I recently read a book about the Enigma code machine that the Germans used in World War II (Seizing the Enigma: The Race to Break the German U-Boat Codes by David Kahn). Famously, the British cracked this code and used the information gained thereby to help win the war. That’s the shorthand version of the story, anyway. But the long version of the story is, as you might expect, more subtle. Did cracking Enigma really shorten the war? Here’s a related but little-known fact: The British and US navies often used shoddy encryption that German analysts cracked on a regular basis. Why didn’t that help Germany win the war? Why aren’t there movies and museums about clever German analysts?
It turns out that much of the initial work cracking Enigma was done by some brilliant Polish mathematicians early in the war, before Poland was invaded and defeated. This work was eventually passed on to the British to jumpstart their own cryptanalysis efforts. On the eve of the German invasion of Poland, Polish cryptanalysts were essentially reading the German battle plans and sending them to the Polish high command. Why didn’t it help?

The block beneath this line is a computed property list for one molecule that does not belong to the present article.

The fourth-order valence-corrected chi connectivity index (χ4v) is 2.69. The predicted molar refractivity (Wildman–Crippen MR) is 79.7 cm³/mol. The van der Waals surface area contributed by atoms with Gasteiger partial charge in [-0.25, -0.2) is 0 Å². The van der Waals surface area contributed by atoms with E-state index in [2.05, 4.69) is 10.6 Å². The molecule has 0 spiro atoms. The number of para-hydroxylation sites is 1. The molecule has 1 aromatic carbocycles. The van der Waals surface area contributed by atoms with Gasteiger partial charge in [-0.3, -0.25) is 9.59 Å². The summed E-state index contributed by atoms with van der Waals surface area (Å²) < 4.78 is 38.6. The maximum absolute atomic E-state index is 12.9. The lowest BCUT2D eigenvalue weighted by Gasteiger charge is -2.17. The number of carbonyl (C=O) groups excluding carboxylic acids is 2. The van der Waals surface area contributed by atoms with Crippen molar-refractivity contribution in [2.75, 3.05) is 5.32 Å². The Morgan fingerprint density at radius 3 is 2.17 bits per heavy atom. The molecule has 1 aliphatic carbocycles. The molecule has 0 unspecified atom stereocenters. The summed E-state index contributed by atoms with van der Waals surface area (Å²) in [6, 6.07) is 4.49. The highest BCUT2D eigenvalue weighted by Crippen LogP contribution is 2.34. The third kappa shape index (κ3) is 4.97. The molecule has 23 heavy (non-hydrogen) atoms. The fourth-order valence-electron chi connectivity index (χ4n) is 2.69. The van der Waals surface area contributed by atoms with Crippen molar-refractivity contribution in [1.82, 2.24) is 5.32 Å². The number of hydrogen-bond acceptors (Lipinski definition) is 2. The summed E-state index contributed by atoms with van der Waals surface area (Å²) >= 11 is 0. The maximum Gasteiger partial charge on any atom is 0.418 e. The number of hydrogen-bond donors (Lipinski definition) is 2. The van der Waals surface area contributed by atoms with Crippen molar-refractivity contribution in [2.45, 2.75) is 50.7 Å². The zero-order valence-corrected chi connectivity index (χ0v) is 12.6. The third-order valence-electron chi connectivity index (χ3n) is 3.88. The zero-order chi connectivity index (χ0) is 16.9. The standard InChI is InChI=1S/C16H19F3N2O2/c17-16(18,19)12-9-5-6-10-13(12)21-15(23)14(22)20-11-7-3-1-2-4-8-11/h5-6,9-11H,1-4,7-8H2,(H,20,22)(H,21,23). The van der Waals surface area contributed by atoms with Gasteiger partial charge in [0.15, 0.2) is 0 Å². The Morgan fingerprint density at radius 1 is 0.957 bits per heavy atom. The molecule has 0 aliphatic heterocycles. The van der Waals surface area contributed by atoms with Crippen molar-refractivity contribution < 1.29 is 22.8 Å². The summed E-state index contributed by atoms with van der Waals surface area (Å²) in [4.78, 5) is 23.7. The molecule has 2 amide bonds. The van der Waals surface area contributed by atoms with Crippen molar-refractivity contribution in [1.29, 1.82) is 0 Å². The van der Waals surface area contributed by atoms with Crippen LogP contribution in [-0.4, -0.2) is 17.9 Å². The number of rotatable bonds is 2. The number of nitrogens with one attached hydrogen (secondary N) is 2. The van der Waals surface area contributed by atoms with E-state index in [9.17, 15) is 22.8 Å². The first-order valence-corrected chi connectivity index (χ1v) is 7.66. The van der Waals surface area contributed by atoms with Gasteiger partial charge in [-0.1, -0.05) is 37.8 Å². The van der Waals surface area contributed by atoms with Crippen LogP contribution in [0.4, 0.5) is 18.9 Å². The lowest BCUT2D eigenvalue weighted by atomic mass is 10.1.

It’s easy to think that accurate information is the only thing that matters. But it’s one thing to possess information. It’s another thing entirely to be able to capitalize on it. The Polish army was so weak relative to the Wehrmacht, that even perfect information about the motives and dispositions of their enemy was ultimately of little use. They lacked the ability to capitalize.
Some information is trivial. You can act on it, but it doesn’t matter. Some information is vast. Knowing about it doesn’t allow you to take action that matters. Only in the small subset between these extremes can you change the world. There is a “Goldilocks Radius” for information. Too small, too big, too bad. It needs to be just right. What do you know that matters, given your ability to act right now?
Boil it down, and you end up with something like Reinhold Niebuhr’s Serenity Prayer: “God, grant me the serenity to accept the things I cannot change, the courage to change the things I can, and the wisdom to know the difference.” The value of what you know depends on the nature of what you can do. Whether you view this with serenity or wretched angst is something else entirely.
Did cracking Enigma shorten the war? It certainly made a difference. But the final answer is more equivocal than you might expect. The most important factor is that Allied force of arms put them in the position for that secret knowledge to make a difference.